A global pandemic wasn’t exactly on our checklists of things to plan for down under.
I have not been a useful blogger in these last months, but then again, I don’t know if that matters.
Like I told them, I’m really good at being single.
The last couple of weeks I’ve been heartsick for travel. Have you ever stayed in a hostel? The beds usually squeak, the sheets usually have a hole somewhere in them, … Continue reading places and people
I don’t think G and I were even halfway through our New Zealand wanderings before we were plotting our next adventure. Machu Picchu itself took some time to land on, … Continue reading decisions
I moved to Denver out of anger.
A year ago, I was at Barista Camp, sitting at a symposium about running a cafe. Everything that people suggested for what a good owner/manager does, I just kept thinking about my Boss Man. “But that’s what my boss already does,” I fought back tears.
I was living my dream a year and a half ago. Dream job, dream roommate, dream boyfriend, dream circle of friends. Life was amazing, and I was thriving under the pressure.
When the walls came crumbling down, I didn’t know what to do. When after months of putting all his effort into getting a fair shake fell through and my boss made the sad decision to close our store, I was at a loss. I was bitter, angry. I wanted to flee the midwest, start running and never look back. Without realizing it, without meaning to, I started shutting down. I wrapped up the infection in my soul and ignored it.
Phoenix with G? Louisville with Emily? Seattle with Janice? Did I want to go to Boston, because of the song? Did I want to go to South Carolina, because of the travelers from a train in Ireland? No, I decided. I wanted to go to Denver. Denver, for the mountains. Denver, because it was far, but not too far. Denver, because they told me there was a thriving coffee scene. Denver, because I knew the Chaser would love to follow me there. Denver, because moving to another state alone was scarier than moving to another country for the same reason.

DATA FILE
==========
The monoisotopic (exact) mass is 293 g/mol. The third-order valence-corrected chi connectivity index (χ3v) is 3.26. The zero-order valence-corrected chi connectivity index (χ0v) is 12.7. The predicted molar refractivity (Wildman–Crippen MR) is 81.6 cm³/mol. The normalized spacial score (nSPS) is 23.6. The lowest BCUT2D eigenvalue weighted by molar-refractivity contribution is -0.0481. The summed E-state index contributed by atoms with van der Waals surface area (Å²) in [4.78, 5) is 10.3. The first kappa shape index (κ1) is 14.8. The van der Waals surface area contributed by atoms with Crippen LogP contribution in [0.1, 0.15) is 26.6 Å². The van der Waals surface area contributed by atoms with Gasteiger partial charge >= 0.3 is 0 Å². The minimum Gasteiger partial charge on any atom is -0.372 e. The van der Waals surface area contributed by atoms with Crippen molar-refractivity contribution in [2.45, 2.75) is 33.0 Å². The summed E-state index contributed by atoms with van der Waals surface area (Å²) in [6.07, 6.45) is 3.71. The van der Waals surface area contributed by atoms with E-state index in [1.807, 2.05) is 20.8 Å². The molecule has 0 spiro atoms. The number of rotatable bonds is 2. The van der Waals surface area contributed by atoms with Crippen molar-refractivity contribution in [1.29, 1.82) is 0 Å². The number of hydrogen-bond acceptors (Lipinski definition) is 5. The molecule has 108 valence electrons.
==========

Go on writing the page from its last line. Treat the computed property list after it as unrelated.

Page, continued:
Denver itself was a flip of a coin. But fleeing? That was from anger. That my dream First World had been shattered, and I was done.
Anger is a fuel. But not necessarily a good one, and very rarely a healthy one.
I ran on it until I could run no more. And then I found myself complacent. I’d run out of steam, I’d run out of passion. I felt alone in the city, restless in my job, trapped in my townhouse, and discontent in my relationship.
Then, somebody made the mistake of asking me a question.
“Are you happy?”
That is who I used to be. My level of normal was at most people’s really good day. And I no longer was. I was no longer curious, excited, passionate. I was no longer confident, creative, overflowing, or easily delighted. I was sinking. Day by day, complacency was replacing my soul.
Saying “no” to that question was a shock to me.
This last month has been like a shockwave through my system.
Two dear friends moved to Denver with their significant others, and I’m finally started to develop real relationships with people I met here. I’m single for the first time in two years, and cautiously starting to question who I am and what I want. I put in my notice at my promising management job so I could step back into the role of student and coffee geek.
Life is scary.
But for the first time in a year, anger is no longer my fuel.
I’m allowing myself to feel for the first time in far too long.
There’s a lot of bottled up pain, a lot of displaced emotions that I’m finally letting myself examine and deal with.
I’m starting over.
But it’s time to heal.
“Can you teach me about coffee?” my barista asked me. “I’m doing everything I can to work hard, but there’s so much I don’t know.” I flashed back to a … Continue reading coffee 201